The prevalence, aggressiveness and survival of Clavibacter michiganensis subsp. michiganensis strains associated with different genetic groups in Israel

D. Shtienberg*, O. Frenkel, Y. Rekah, O. Dror, F. Abu-Moch, S. Manulis-Sasson

*Corresponding author for this work

Research output: Chapter in Book/Report/Conference proceedingConference contributionpeer-review

Abstract

Clavibacter michiganensis subsp. michiganensis (Cmm), the causal agent of bacterial wilt and canker of tomato, is one of the most important bacterial diseases of tomato in all major tomato-growing areas worldwide. Cmm strains may be divided into various distinct genetic groups using macrorestriction pulsed-field gel electrophoresis (PFGE) analysis. The objectives of this study were: (i) to document changes in Cmm population structure in the main tomato production areas of Israel, and to reveal (ii) differences in aggressiveness of the various strains and (iii) differences in survival capability among strains associated with different genetic groups. Of the 38 strains sampled between 1998 and 2008, 37 (97.3%) were associated with group B and only one strain (2.7%) was associated with group A. However, in the four years that followed, the prevalence of strains associated with group B declined gradually and that of other genetic groups, A, E and Z, increased; the latter was the most common in 2012, making up ~42% of the population. The aggressiveness of strains associated with different genetic groups was examined in two artificially inoculated experiments: the first included strains of groups A, B, E and Z and the second strains of groups A, B, K, L and Z. Two to four strains from each genetic group were included in each experiment. Differences in aggressiveness among the genetic groups were insignificant. There were, however, some differences in aggressiveness between individual strains within each genetic group. In another set of experiments, the survival of four bacterial strains associated with each of the A, B, E and Z genetic groups was determined in roots of infected plants or in infested soil (three soil types). Differences in survival capabilities were recorded among strains associated with the same genetic groups, but not among those associated with different genetic groups.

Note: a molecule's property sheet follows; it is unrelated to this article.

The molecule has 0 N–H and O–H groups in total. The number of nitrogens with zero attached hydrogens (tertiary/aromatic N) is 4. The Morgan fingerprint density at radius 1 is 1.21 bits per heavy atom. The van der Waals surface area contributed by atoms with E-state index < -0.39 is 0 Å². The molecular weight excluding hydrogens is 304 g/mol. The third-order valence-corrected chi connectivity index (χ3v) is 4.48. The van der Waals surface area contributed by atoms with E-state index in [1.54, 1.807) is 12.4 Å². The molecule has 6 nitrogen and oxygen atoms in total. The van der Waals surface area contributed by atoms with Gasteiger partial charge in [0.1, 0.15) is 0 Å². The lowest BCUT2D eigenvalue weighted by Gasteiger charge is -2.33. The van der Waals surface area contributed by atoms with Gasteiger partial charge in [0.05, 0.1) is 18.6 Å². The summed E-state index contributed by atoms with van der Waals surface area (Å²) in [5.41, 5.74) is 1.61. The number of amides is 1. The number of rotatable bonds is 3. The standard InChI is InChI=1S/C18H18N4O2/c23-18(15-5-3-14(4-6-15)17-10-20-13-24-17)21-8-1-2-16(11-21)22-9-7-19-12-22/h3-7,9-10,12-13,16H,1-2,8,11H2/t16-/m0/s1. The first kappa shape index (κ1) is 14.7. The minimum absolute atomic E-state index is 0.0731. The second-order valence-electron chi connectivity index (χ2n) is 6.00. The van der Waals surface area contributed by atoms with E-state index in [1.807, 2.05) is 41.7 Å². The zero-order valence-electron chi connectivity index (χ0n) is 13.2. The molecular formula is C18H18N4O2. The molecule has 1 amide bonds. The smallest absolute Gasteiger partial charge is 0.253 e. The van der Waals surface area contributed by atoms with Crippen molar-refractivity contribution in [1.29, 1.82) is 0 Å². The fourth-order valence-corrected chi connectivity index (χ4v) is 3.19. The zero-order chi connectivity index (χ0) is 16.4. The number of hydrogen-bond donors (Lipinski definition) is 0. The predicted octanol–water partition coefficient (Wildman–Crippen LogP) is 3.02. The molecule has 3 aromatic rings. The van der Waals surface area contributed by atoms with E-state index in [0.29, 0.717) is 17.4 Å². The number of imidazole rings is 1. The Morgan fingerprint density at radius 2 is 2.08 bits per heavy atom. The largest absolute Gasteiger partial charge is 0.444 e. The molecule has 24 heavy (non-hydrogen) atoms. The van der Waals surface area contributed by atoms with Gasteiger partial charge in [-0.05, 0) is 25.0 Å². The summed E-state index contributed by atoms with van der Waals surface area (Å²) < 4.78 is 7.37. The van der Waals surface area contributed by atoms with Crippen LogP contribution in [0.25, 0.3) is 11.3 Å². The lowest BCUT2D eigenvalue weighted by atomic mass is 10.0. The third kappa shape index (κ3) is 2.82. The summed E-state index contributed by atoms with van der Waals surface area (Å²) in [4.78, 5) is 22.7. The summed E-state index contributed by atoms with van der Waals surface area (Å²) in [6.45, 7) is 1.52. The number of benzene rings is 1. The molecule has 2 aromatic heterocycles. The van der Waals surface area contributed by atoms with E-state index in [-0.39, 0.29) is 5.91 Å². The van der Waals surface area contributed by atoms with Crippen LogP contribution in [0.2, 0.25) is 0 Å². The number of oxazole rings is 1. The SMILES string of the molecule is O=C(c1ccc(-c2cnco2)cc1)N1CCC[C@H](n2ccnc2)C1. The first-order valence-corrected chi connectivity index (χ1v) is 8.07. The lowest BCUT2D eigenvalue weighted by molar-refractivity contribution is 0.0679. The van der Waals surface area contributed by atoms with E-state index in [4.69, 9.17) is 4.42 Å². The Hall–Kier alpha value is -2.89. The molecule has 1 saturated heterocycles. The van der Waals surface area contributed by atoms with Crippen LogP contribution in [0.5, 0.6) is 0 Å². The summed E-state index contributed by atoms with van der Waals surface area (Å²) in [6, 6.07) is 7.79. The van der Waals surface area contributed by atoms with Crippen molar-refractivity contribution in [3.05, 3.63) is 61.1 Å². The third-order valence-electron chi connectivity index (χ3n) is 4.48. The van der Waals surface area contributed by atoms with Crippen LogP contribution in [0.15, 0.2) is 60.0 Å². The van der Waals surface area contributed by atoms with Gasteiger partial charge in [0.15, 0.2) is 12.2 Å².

Original languageAmerican English
Title of host publication5th International Symposium on Tomato Diseases
Subtitle of host publicationPerspectives and Future Directions in Tomato Protection
EditorsR. Fern�ndez-Mu�oz, C.R. Beuz�n, E. Moriones
PublisherInternational Society for Horticultural Science
Pages303-310
Number of pages8
ISBN (Print)9789462612037
DOIs
StatePublished - 26 Jul 2018

Publication series

NameActa Horticulturae
Volume1207
ISSN (Print)0567-7572
ISSN (Electronic)2406-6168

Bibliographical note

Publisher Copyright:
© 2018 International Society for Horticultural Science. All rights reserved.

Keywords

  • Bacterial canker
  • Epidemiology
  • PFGE
  • Solanum lycopersicum
  • Tomato

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